‘Negotiations with China needed as well to evolve sustainable debt restructuring proposal’

By Hiran H.Senewiratne

Sri Lanka’s debt advisors are currently looking at local debt, as a restructuring plan to negotiate with our creditors is being developed as part of efforts to make debt sustainable in order to obtain support from the IMF. The latter has specifically told us to bring a sustainable debt restructuring proposal through negotiations with China as well, President Ranil Wickremesinghe said.

“The agreement has to be reached with official creditors to go to the London Club (of private creditors).Second, and the more important issue is you have got to look at local debt as well, Wickremesinghe told an economic forum organized by the Advocata Institute, a Colombo-based think tank. The event was held at the BMICH yesterday.

The President faces the tough task of forging a consensus for a deal with the International Monetary Fund from among all lawmakers and political parties to ensure a rapid economic recovery and debt sustain ability. He was delivering the keynote address at the event.Extracts from the President’s address: “It’s certainly going to be a difficult time. I won’t say no. The first six months are going to be difficult. It will be a period we have not seen before but we all have to go through it.

“If anyone has an alternative formula or set of proposals that will make it easier. Certainly, I think we should hear them and parliament could decide between these two sets of proposals. Otherwise, we have no other way, except to bite the bullet.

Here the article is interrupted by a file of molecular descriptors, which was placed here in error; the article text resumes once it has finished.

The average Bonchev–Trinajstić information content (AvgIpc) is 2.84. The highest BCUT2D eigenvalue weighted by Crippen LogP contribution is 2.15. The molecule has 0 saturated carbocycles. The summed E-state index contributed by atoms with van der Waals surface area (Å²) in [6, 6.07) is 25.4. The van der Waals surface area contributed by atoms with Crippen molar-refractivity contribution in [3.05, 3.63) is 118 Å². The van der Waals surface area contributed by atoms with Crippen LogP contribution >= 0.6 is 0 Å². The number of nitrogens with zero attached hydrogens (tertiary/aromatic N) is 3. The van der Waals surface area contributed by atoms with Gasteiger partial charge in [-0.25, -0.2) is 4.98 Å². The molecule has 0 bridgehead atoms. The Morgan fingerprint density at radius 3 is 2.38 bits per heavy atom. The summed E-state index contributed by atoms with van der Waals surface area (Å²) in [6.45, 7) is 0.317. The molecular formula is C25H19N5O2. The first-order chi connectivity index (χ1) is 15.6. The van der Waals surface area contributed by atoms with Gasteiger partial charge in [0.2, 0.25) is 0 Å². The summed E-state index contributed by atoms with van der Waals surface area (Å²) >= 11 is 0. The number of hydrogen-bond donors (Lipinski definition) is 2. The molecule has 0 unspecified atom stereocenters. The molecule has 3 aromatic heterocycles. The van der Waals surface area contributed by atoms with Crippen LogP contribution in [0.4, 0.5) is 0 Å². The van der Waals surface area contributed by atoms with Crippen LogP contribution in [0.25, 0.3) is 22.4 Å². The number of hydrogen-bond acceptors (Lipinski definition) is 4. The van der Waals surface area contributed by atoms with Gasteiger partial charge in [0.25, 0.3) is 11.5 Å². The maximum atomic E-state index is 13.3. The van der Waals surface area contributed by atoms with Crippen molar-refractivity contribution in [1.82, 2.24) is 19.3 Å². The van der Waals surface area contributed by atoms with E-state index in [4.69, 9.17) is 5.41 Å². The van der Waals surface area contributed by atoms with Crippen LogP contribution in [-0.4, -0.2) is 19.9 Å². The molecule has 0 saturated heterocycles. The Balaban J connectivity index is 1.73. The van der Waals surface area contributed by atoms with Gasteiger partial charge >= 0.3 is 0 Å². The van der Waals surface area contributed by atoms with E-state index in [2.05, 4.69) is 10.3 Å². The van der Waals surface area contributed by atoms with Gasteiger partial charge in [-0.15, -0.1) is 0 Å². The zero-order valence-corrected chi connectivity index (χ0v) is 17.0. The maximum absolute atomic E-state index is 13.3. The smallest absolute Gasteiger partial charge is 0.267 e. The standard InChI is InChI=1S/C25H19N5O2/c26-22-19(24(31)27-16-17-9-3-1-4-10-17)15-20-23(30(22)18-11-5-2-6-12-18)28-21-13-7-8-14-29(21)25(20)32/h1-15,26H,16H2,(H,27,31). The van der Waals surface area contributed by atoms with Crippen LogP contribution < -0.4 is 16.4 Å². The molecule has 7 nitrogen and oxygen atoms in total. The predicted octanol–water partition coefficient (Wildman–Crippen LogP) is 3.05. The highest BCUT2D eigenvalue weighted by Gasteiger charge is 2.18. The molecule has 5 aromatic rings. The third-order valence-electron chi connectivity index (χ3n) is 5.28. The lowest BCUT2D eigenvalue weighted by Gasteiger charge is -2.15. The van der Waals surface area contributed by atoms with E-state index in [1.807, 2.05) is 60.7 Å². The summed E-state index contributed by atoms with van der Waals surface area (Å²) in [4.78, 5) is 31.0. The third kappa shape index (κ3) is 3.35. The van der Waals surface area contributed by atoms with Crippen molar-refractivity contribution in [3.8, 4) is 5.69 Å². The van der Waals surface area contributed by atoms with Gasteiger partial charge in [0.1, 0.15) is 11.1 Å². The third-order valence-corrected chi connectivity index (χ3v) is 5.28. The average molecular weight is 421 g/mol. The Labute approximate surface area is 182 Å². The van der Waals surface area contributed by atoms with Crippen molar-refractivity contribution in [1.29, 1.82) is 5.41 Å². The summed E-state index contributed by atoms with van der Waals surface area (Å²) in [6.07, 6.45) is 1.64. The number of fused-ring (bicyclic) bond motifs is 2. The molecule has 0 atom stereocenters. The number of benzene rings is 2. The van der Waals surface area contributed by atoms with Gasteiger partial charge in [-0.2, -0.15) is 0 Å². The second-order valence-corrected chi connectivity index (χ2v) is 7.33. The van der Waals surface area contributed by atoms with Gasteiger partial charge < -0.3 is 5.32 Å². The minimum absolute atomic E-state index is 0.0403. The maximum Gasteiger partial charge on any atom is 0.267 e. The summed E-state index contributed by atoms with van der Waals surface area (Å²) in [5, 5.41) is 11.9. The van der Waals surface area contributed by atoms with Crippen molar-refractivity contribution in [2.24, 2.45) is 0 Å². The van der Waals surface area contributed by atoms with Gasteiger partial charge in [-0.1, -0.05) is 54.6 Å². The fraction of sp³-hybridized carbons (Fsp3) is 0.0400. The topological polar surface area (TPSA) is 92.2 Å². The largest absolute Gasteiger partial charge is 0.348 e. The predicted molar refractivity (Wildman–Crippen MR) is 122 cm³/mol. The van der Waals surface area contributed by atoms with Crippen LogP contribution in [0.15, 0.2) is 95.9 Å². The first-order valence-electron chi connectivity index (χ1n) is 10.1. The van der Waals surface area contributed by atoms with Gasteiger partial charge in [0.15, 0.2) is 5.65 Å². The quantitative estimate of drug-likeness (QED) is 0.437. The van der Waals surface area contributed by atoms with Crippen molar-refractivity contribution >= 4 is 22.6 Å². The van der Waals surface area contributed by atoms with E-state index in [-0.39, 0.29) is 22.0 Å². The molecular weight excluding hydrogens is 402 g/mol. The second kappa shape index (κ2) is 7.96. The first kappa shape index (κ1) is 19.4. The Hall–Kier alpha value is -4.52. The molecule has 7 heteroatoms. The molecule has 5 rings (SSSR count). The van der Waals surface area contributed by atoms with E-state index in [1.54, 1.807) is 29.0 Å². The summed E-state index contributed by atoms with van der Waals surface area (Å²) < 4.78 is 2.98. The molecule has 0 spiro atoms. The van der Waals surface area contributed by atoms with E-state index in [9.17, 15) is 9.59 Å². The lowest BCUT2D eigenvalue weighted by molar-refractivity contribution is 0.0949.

“Sri Lanka has a long history of reversing IMF deals when there is a governmental change. The nationalist Sri Lanka Podujana Peramuna (SLPP) and the Center-left Sri Lanka Freedom Party (SLFP) along with other leftist parties have been against IMF reforms, while center-right parties have been in favour of a global lender’s loan programme.

“Whether we like it or not, we have to deal with the IMF. First and foremost, we have to enter into the staff level agreement with the IMF.

“If any member of parliament or any party says we are not for it, then we have the right to ask: what is your solution, what is your alternative. All parties must abide by this agreement.

“The country should focus on foreign debt first and navigate through without getting caught-up in the geopolitics of the Asian region.

“The country is unable to seek assistance from London Club in facing the current economic crisis. The London Club is an informal group of private creditors on the international stage, similar to the Paris Club of public lenders. After looking after foreign debts, the second key issue is to look at local debt.

“Local debt has already been hit by a real hair cut with the steep currency depreciation and inflation.

“Most local debt is sold at low interest rates to the Employees Provident Fund of private sector workers. Others are held at banks. If local debt is restructured, it will be even more difficult for the government to fund the deficit.”


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